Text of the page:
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Gigging, Busking and Bending the Dots

How People Learn to Be Jazz Musicians. Case Studies from Bristol

John Berry

This book traces the learning experiences of the jazz community in Bristol, UK from 1945 to 2012. Grounded in a methodology of participant observation and case studies, it documents changes in the economic, cultural and educational circumstances faced by the players. In their own words, the musicians recall the influences that initiated and developed their musicianship.
Drawing on first-person accounts, the study traces the historical development of jazz music and musicians in Bristol. In the post-war years, players began to develop significant stylistic aspects in the jazz lexicon. Drawing on media sources and interaction in performance, players garnered a host of performing skills whilst suffering dwindling audiences and declining venues. Reforms in English music education in the 1980s offered formal opportunities to study jazz in the city’s schools, drawing minimal attention from institutions. Practical learning and playing opportunities offered by the Local Authority music service sustained a modest membership over the years. Post millennium, local schools, with one or two exceptions, showed little interest in jazz education. Nevertheless, maintaining its traditional stance, Bristol’s jazz community continues to exhort top quality jazz performances including compositions that match national and international standards.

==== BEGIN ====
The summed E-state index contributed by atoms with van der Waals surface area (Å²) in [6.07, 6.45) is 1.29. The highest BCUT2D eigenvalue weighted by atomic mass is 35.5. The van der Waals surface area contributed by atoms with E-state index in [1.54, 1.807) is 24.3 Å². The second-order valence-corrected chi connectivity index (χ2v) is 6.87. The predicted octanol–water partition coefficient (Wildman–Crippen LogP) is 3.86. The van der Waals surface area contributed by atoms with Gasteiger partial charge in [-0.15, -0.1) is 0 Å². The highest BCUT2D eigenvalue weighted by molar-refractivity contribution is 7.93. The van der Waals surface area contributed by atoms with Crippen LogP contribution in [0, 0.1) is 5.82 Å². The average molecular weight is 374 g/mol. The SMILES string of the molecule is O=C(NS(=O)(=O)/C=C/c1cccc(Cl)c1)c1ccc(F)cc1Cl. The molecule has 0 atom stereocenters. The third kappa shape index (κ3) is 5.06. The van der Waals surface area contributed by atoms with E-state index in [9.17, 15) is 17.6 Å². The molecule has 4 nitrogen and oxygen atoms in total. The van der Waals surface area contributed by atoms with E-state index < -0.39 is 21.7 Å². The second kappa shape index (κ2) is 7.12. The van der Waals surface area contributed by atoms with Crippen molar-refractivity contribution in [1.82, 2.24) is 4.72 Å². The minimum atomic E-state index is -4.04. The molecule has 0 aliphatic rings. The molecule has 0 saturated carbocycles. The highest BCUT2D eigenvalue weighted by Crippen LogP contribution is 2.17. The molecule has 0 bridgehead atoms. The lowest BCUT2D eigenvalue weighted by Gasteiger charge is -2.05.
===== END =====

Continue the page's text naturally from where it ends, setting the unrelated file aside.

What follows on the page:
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This is a comprehensive history of jazz which goes far beyond its apparently localised title. The word jazz can signify ‘trad’, dance music or big bands but the art of improvisation lies at the heart of the genre, and the author has given it appropriate emphasis. The Associated Board, finally if belatedly, instituting graded practi- cal examinations in the subject, defined jazz in cogent terms: ‘[ Jazz] is a richly expressive contemporary musical language, combining the freedom of improvisation with the disciplines of musical structures and involves musicianship of the highest order’. However, as the author notes, school music teachers in general know little of the subject, while the woolly direc- tives concerning jazz from responsible educational bodies make depressing reading. John Berry’s survey of the experiences of professional jazz musicians in the Bristol area makes clear the uphill struggle to keep the genre alive as gigging opportunities changed from Dance bands (with the disappearance of formal dances), to swing bands and then to big bands, later discouraged for reasons of expense. One jazz authority described improvisation as ‘a leap into the unknown’, a description that defines the genre most eloquently. This book is a thorough and thoughtful look into a subject that has received less than its share of serious investigation. — Eric Wetherell

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